Comment: Time to drag Westminster into 21st Century
Parliament is crippled by many of its more antique traditions. The ‘old boys club’ is in dire need of reform.
By Caroline Lucas MP
The ringing of the division bell is a familiar sound to anyone working in the parliamentary buildings across Westminster. Much like the archaic language which parliamentarians are still expected to use in the chamber and the practice of voting on legislation late at night, the bell and the voting system itself are time-honoured customs which Westminster traditionalists would have you believe will never – and should never – change.
Westminster is a very beautiful place, a site of great history and culture. It exists as a living, breathing tribute to the UK’s proud democratic heritage. But the fact that it looks like a museum does not mean it should always be stuck in the past.
The problem with many of the current processes that shape our Parliament is that, added together, they represent a hugely inefficient system which has failed to move with the times. This in part explains why, outside the Westminster bubble, parliament is generally perceived as a remote, unaccountable and incomprehensible institution.
Since being elected to parliament six months ago, I have, like many new MPs, found its old-fashioned procedures baffling at best – and obstructive at worst. Take voting. Every time the division bell goes, you have to stop what you’re doing and run. Even if you move quickly, it can be a challenge to get from your office, often in a far flung corner of the parliamentary estate, to the chamber in the eight minutes allocated. At present, going to the bathroom en route or even encountering a scrum on the escalators might mean you miss a vote.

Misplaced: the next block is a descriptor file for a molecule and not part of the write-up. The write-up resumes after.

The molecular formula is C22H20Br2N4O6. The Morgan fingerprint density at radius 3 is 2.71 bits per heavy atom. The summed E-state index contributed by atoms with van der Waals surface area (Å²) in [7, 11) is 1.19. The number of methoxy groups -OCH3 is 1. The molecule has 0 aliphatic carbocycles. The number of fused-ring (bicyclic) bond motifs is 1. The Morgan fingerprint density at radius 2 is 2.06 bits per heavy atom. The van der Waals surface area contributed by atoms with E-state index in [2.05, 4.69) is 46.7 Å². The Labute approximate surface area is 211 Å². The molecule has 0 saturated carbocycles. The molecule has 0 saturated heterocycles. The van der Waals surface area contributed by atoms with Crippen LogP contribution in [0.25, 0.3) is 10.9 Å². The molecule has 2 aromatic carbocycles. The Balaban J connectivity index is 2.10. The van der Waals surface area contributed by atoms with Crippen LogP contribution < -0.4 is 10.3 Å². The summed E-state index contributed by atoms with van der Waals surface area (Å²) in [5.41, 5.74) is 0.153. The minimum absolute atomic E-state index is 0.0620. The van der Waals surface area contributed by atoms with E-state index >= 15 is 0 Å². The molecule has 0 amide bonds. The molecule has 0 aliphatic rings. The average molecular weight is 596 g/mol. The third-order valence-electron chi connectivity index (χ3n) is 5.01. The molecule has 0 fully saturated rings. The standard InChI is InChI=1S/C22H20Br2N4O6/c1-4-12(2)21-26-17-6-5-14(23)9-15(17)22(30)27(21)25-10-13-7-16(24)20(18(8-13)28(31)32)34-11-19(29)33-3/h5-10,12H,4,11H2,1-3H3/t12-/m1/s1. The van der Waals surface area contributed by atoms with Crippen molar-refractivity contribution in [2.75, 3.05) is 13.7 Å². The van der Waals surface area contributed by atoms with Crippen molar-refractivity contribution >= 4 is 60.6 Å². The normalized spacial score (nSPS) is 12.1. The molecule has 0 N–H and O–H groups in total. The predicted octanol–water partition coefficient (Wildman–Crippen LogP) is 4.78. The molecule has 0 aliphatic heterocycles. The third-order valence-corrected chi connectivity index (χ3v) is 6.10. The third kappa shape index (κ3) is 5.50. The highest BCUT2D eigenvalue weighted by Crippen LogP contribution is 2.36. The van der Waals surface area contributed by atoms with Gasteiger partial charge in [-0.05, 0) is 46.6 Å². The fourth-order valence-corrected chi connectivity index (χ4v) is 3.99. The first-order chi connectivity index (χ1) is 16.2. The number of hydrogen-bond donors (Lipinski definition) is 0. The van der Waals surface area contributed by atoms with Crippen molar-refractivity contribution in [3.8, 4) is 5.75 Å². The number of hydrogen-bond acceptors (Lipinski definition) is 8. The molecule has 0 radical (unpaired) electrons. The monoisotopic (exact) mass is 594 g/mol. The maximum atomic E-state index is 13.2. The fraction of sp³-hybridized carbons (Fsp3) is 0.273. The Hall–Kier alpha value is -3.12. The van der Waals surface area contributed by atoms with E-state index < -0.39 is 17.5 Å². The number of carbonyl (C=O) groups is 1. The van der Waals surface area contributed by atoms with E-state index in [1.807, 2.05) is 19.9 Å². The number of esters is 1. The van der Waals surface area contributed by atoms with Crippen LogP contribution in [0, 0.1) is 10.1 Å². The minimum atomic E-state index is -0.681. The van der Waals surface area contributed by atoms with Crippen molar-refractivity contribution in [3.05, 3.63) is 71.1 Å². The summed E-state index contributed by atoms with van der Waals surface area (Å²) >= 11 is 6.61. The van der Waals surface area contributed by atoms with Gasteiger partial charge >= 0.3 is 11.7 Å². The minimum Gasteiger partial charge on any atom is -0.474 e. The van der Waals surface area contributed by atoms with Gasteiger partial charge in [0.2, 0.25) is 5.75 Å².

What’s more, when MPs will vote is often totally unpredictable. There are occasional days when the House is sitting and MPs do not vote at all. But on most sitting days, there is at least one vote and there can be four, five or more votes in a day. On the days with multiple votes, the time spent slowly filing through the ‘aye’ and the ‘no’ lobbies could be spent actually scrutinising legislation, meeting constituents or dealing with the hundreds of communications that MPs get each day.
It is quite right that MPs should, as much as possible, listen and contribute to debates in the main chamber – but being an effective MP involves many other tasks, such as work on committees and debates in the parallel second chamber in Westminster Hall.
As a result, MPs cannot always sit in the Commons chamber for the duration of a whole debate.
In a new report, The Case For Parliamentary Reform, I outline the urgent need for reform of some of these procedures – and how we might go about changing the way Westminster works. As the government’s programme of severe spending cuts comes into force, the financial cost to the tax payer of time-wasting in Westminster takes on a new and more urgent significance. Just queuing up to vote, for example, accounts for around £30,000 a week in MPs’ total salary costs. In the last Parliament there were over 1200 votes. Since it takes about 15 minutes per vote, that means an MP with an 85 per cent voting record would have spent over 250 hours queuing to vote – a huge waste of time and money.
To put this into context, six votes in the European parliament would take Members a minute and a half. Here it would be an hour and a half.